Solar capitalism

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By John Harris, Operating Partner, GlendonTodd Capital

John Harris, Operating Partner, GlendonTodd Capital

Solar energy has been promoted as a clean, safe energy source that has the potential to reduce the nation's reliance on nuclear energy and fossil fuels. For many years, the cost of producing electricity from the sun has been prohibitive compared with traditional electric power generation sources. To be viable, technology must be economically sustainable, with a balance between cost and value.

Currently, renewable energy technologies enjoy a high valuation in intangible categories such as environmental goodwill. Certain aspects of this goodwill can be monetized by federal, state and local incentives designed to enhance the speed of solar adoption. These policy mechanisms may be forever debated in the political arena, thus vexing private investors. Clearly it will take more than taxpayer support to create an economically sustainable business model for photovoltaic (PV) solar energy.

Sustainable businesses typically realize capital and operating costs that are less than the tangible revenue received. For the last three decades, solar energy has failed to attract the class of investors who will accept long-term revenue to recover high upfront investment. But the world is changing: Upfront costs of solar have seen a steady decline through competition, manufacturing efficiency and policy that have led to a precipitous drop in the cost of PV modules, the fundamental component of a solar power plant.  Additionally, there have been ongoing cost reductions in other solar power components, such as inverters, racking, monitoring, and tracking. These changes are sparking a PV solar revolution.

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It will take more than taxpayer support to create an economically sustainable business model for PV solar energy.
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All of these trends are influenced by market and policy forces. The question is, will cost reductions due to innovation and volume production continue to the extent that policy incentives will no longer be needed to bring investors to the solar PV industry?

Although some investors are fundamentally attracted by the initial capitalization incentives, this class of investor may leave the market when subsidies are challenged in the political arena. This wreaks havoc on the developers competing for their support. Therefore, the focus of a sustainable solar business must be on two factors: 1) up-front costs of solar and 2) long-term revenue stream from the electric energy produced.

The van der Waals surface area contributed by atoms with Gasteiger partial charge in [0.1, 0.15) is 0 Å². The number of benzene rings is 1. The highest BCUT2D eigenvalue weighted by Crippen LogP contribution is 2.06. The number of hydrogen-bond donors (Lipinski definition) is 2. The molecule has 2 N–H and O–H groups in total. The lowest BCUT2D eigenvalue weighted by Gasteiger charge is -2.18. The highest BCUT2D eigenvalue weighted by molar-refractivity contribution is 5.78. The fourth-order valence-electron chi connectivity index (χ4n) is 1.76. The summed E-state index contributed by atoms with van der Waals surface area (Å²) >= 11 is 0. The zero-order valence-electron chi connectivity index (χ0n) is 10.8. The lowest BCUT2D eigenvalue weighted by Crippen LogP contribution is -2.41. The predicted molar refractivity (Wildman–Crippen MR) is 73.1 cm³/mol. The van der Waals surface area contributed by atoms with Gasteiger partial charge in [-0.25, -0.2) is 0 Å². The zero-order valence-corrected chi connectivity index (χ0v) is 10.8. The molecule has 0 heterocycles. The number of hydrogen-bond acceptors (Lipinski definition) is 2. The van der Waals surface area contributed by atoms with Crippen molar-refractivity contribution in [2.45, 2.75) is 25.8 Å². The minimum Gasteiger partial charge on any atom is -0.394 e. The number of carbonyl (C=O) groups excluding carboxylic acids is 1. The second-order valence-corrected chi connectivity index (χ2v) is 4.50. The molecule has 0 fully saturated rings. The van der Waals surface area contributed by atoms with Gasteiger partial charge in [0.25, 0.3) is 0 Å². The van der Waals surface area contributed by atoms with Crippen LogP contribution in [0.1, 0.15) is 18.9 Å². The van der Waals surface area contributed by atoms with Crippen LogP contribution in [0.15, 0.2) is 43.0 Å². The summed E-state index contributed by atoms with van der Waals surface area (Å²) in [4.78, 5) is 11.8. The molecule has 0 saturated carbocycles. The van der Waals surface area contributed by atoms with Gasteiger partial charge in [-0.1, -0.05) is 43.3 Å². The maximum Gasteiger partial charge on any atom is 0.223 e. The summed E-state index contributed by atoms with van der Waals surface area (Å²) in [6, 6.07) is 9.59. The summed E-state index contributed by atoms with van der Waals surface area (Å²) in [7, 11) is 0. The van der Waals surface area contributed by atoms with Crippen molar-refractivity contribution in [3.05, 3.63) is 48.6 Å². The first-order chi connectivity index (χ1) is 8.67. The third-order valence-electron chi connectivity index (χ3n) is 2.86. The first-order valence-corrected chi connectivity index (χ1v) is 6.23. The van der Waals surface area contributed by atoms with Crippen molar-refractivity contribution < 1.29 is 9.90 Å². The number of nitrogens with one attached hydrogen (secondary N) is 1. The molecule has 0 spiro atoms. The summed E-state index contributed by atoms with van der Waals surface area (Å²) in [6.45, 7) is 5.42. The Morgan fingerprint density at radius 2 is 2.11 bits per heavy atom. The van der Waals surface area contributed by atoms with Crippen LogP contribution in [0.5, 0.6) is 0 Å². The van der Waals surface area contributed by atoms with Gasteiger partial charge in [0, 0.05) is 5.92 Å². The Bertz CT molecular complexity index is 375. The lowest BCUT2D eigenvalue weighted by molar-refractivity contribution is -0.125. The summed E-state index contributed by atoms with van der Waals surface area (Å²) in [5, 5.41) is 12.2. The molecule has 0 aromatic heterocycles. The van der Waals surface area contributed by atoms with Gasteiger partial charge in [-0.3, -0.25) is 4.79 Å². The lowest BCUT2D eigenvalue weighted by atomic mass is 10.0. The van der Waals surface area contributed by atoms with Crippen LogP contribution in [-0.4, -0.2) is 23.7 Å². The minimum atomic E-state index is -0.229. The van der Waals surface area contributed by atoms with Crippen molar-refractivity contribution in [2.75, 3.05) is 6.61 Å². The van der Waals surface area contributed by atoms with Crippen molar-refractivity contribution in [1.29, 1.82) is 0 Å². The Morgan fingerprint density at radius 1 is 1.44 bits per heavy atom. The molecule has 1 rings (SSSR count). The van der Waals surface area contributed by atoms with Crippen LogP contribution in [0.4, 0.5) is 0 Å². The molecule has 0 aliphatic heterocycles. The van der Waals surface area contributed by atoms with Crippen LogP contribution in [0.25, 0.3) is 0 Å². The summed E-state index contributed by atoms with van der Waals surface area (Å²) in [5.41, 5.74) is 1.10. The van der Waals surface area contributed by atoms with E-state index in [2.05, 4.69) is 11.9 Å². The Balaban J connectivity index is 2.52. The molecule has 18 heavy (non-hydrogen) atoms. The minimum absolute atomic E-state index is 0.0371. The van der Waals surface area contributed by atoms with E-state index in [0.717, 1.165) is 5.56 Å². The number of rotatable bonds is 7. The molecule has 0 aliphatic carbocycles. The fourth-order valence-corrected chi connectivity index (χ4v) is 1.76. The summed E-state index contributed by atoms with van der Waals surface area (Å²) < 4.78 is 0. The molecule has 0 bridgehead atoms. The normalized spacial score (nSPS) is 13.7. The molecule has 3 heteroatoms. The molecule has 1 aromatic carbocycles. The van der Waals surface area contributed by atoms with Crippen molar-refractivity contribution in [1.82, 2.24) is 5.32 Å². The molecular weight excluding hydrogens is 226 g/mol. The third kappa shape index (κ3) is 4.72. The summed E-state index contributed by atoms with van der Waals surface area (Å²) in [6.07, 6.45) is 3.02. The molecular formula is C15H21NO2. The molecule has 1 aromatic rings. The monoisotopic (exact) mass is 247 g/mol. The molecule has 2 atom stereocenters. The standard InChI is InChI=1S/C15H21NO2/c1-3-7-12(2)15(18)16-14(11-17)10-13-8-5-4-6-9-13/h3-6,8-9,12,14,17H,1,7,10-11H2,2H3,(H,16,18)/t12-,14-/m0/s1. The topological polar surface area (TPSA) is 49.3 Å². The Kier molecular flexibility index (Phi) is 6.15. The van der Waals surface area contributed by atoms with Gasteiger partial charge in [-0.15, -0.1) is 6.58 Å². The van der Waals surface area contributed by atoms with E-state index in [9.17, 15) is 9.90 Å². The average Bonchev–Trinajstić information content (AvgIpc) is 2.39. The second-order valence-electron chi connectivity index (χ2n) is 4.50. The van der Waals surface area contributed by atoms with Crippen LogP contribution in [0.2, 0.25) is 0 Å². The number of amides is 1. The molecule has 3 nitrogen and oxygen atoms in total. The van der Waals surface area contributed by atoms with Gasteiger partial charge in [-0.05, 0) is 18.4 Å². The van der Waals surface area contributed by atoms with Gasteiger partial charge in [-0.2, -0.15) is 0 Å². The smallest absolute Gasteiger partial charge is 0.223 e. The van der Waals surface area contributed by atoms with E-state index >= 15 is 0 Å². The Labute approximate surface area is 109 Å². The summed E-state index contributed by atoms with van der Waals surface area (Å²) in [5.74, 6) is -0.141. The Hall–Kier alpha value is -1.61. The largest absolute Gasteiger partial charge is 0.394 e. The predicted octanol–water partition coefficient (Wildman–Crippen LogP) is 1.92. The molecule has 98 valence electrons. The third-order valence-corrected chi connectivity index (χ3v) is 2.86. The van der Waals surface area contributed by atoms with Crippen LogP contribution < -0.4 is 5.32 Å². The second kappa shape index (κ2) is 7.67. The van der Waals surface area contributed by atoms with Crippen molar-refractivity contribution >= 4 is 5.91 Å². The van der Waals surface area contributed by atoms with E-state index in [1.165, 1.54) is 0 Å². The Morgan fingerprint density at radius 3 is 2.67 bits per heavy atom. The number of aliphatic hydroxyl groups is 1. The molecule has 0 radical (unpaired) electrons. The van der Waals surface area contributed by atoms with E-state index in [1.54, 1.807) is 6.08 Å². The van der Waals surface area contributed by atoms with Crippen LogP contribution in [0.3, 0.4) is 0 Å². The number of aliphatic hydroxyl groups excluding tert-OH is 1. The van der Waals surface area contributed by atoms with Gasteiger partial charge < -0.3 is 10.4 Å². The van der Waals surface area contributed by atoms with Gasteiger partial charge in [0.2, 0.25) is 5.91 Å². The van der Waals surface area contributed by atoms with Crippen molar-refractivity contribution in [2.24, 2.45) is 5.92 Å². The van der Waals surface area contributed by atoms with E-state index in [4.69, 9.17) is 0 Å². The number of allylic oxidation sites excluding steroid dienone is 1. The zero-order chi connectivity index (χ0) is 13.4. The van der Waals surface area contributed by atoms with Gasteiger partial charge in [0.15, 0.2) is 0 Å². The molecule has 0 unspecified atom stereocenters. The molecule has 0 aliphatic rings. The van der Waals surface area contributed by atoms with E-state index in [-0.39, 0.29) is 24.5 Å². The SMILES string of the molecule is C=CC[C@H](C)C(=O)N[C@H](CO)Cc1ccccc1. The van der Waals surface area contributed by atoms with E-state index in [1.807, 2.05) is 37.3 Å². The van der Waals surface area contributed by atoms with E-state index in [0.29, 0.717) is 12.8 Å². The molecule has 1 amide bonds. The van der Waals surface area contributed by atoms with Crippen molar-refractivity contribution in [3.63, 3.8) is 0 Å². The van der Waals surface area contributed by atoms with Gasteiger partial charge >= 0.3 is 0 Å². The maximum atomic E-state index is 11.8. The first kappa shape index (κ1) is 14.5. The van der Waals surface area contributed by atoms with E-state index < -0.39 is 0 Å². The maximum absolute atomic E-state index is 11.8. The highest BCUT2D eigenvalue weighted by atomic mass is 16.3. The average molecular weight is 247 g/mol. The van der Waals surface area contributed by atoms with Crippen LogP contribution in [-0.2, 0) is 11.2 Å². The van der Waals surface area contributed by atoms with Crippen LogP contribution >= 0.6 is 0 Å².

Economic sustainability is supported by the observed decline in new PV solar power plant construction costs while demand for electricity continues to rise. Furthermore, solar PV plants constructed in 2013 will produce for at least 25 years, while projections indicate that production from nuclear and coal plants will decrease in response to market and policy forces for at least the next 15 years.

In this ripe environment, major investors have committed to large solar projects in the past year:

  • Investment trendsetter Berkshire Hathaway has taken a stake in a $2 billion California solar farm.
  • NRG has moved aggressively into solar, with their 397 MW Agua Caliente Solar Project -- more than half completed -- as part of the more than 2,000 MW of solar projects they are developing in the US.
  • Industry behemoth Duke Energy has continued to increase its solar energy capacity

Although incentives and policy have contributed to economics of recent projects, these major players undoubtedly understand how deployment of capital leads to return on investment. They have been watching the trends and have made the decision that now is the time to enter the solar utility market, even as the economics likely continue to improve for years.

About the Author
John Harris, a Board member of Principal Solar, Inc., is a veteran in the information technology and business process outsourcing industry, currently serves as an operating partner and investor, GlendonTodd Capital, and CEO of Chemical Information Service.